By now you have no doubt read a dozen reviews of 2008 and projections for 2009, all pure guesses for the latter, unless someone was carefully predicting that the sun would rise tomorrow and the like. I would like to, instead, affect the future by sharing a few simple solutions. Here are my top five:
1. End to the Gaza Strip War: "Why don't those #&%#@* Hamas idiots just stop lobbing rockets into Israel," courtesy of a golf buddy pundit expressed at the Ala Wai Golf Course Clubhouse. He wanted me to carry his views in my daily blog, but I thought I would protect him from any possible fatwa by not specifically identifying the source. White House spokesperson Gordon Johndroe expressed those exact sentiments, with a safe political spin.
2. To initiate the process for Peace on Earth, forever: My very first Huffington Post article, circa May 29, 2008, entitled, "Well, Barack, We have a Problem...", can be paraphrased to say: ...go to your very first G8 Nations Summit, by your declared emergency to be held at United Nations headquarters in New York City, and pronounce a Gorbachev-like bombshell: our country will reduce military spending by 10% this year, and will continue to do so for the next eight years. This scenario is described on page 65 of Simple Solutions for Humanity shown in one of the boxes on the right. You say, we want every country to do the same, for this 10% solution is our best opportunity to create a global fund to combat Peak Oil and Global Warming (PO/GW). At this stage, keep quiet about the "ending wars forever" part, as then, no one will take you too seriously. China's knee-jerk reaction might well be, what, cut defense spending? We haven't had a chance yet to attain your level of capability. But, on quick afterthought, they will realize that they will only need to decrease their spending by $6 billion in Year One, while the U.S. takes a $60 billion hit. Ten percent of the worldwide $1.2 trillion/year for war means that at least $120 billion/year will suddenly become available in the first year to overcome PO/GW. This sum comes close to the annual amount suggested by the International Energy Agency to meet the total $45 trillion recommended by the International Energy Agency earlier this year to cut the carbon dioxide level in half.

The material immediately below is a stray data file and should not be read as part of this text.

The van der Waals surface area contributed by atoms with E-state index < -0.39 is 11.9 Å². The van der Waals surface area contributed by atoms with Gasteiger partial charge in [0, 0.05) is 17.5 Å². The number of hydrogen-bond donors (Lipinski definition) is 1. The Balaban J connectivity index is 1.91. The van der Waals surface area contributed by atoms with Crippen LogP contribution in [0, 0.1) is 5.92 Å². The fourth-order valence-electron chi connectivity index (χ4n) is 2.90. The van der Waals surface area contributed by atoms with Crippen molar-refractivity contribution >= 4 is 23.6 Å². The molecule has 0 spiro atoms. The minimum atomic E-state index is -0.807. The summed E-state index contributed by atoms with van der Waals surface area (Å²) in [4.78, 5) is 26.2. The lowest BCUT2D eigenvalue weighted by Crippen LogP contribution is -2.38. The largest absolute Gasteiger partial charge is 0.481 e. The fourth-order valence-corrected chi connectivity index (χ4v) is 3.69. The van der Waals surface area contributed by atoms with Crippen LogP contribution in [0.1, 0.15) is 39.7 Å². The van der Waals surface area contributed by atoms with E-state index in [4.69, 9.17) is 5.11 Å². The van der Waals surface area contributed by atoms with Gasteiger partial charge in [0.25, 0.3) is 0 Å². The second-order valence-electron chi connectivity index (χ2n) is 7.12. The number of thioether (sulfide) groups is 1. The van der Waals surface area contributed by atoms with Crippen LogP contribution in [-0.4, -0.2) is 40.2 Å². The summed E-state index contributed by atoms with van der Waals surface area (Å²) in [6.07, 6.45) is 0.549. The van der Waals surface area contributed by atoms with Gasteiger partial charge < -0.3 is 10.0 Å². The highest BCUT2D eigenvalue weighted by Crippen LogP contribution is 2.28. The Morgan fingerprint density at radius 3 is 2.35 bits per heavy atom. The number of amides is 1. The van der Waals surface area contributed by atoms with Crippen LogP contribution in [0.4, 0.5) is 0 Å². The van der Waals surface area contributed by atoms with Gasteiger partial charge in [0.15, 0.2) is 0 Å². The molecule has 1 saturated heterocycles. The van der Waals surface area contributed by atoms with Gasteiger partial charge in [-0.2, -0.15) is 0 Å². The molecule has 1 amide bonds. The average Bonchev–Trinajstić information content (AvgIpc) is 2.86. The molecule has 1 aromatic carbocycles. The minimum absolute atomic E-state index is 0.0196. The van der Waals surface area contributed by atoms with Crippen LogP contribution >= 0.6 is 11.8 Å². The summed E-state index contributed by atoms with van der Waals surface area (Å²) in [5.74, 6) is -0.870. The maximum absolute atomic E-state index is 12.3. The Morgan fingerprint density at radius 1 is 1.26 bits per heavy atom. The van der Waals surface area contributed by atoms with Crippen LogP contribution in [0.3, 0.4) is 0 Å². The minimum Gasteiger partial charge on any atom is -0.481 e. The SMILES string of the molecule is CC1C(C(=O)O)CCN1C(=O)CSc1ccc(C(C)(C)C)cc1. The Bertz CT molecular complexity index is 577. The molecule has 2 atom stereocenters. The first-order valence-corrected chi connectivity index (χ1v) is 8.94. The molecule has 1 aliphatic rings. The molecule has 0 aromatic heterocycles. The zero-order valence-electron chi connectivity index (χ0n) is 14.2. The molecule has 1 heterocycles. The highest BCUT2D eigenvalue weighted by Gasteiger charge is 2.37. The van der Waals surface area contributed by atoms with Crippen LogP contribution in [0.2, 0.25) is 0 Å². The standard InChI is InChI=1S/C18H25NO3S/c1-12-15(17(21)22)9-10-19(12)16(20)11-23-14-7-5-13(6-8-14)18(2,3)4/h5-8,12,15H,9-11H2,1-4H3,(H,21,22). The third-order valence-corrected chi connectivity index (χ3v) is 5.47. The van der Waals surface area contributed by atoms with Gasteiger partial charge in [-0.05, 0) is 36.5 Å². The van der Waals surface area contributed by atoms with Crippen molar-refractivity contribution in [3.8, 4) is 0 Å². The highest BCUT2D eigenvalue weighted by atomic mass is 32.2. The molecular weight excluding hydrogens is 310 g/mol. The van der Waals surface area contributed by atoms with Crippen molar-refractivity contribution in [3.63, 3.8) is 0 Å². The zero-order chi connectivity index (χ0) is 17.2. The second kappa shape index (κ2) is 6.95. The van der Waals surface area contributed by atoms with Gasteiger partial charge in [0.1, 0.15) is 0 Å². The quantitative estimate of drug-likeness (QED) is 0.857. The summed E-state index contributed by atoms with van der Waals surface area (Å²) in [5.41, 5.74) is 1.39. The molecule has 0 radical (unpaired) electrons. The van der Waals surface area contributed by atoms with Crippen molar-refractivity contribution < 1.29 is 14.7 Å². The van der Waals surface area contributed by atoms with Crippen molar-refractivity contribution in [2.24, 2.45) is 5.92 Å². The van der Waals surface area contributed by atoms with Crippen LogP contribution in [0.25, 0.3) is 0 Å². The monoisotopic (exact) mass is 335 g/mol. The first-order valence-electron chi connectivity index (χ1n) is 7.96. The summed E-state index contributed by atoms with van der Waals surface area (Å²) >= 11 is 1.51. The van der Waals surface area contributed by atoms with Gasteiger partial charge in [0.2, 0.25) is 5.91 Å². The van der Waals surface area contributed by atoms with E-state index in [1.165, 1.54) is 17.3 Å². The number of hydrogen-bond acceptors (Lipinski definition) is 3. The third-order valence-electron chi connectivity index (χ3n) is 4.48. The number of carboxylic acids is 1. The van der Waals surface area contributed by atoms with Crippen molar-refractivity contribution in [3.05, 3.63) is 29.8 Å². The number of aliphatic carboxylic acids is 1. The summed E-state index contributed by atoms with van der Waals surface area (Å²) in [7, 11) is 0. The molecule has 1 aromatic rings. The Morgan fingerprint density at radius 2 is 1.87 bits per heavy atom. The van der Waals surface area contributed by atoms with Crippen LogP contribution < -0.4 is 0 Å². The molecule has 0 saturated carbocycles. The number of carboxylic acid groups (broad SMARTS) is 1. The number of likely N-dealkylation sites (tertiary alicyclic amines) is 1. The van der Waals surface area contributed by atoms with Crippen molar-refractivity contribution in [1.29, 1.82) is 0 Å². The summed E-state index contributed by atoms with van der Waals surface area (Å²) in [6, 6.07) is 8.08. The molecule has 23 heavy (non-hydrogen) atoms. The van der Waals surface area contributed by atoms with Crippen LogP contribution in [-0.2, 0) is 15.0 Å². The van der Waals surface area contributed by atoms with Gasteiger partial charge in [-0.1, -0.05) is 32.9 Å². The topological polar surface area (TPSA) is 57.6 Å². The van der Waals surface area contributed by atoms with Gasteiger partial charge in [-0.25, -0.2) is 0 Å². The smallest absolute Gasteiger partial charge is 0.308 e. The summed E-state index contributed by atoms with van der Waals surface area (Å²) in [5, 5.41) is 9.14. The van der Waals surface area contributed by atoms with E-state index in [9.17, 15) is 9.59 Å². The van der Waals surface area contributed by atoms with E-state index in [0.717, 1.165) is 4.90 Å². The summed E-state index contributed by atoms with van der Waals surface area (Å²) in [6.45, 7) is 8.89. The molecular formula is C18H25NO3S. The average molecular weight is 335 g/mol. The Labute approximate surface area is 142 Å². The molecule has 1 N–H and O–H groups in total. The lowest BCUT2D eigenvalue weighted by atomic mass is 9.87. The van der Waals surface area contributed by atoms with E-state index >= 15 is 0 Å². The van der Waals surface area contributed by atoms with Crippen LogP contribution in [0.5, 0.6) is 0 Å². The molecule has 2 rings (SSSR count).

3. Saving the American auto industry: Each of us in this country has already loaned GM and Chrysler $44 (for a total of $13.4 billion), which could well end up being almost 10 times more if the situation deteriorates. The best that GM could offer about their future was a plug-in Volt electric car. Why copy the Japanese? Think, really think, about the future of ground transport, and develop a truly promising next generation vehicle. Reference can be made to my posting on "Is there an Option More Promising than the Plug-in Electric Vehicle?" This alternative future is the direct methanol fuel cell. Unfortunately, there is no such widget today, for the U.S. Department of Energy currently bans funds to develop this technology, and also for any biomethanol production research. What better partnership, then, for the auto industry and farmers, with government incentives, to manufacture the renewable fuel and power-train system to lead the world in a decade?
4. Saving the national economy: There will be an Obama stimulus package, perhaps with a trillion dollar value. The details are provided in "Buy American, Again", but the timing is right for our new president to help Main Street when, on President Bush's watch, $863.4 billion were provided to Wall Street, porkers and Detroit. An equivalent amount divided among our citizenry would then be just under $3,000. To save a few bucks for other needs, Congress and the White House should allow $6,000 to each couple filing a tax return and $3000 for individuals. However, don't send a check. Just assign each couple/individual a credit card for the appropriate amount, which can only be used to buy products made in the USA. There are some downsides to this plan, but they are explained away in the indicated article.
5. Saving Planet Earth and Humanity: About global warming, I've published 35 articles in the Huffington Post, and all of them, to some degree, treat this subject. Let me then simplify with two specifics. First, immediately mandate a dollar a gallon investment surcharge on gasoline before oil prices rise again. Gas will still cost much less than European rates. Second, add a penny per pound carbon dioxide disenhancement charge (this will add 2 cents/kWh to your electricity bill if your power comes from a coal-fired facility), proportionately linked to $30/barrel oil, to adjust as oil prices vacillate, so that at $150/barrel, the tax should be 5 cents/pound. Yes, some of the revenues will need to be directly rebated to the people, but a good fraction should be utilized to develop sustainable resource options.
What are the odds of any one of the above attaining reality? Zero, unless each of you sends this posting to ten colleagues, who....
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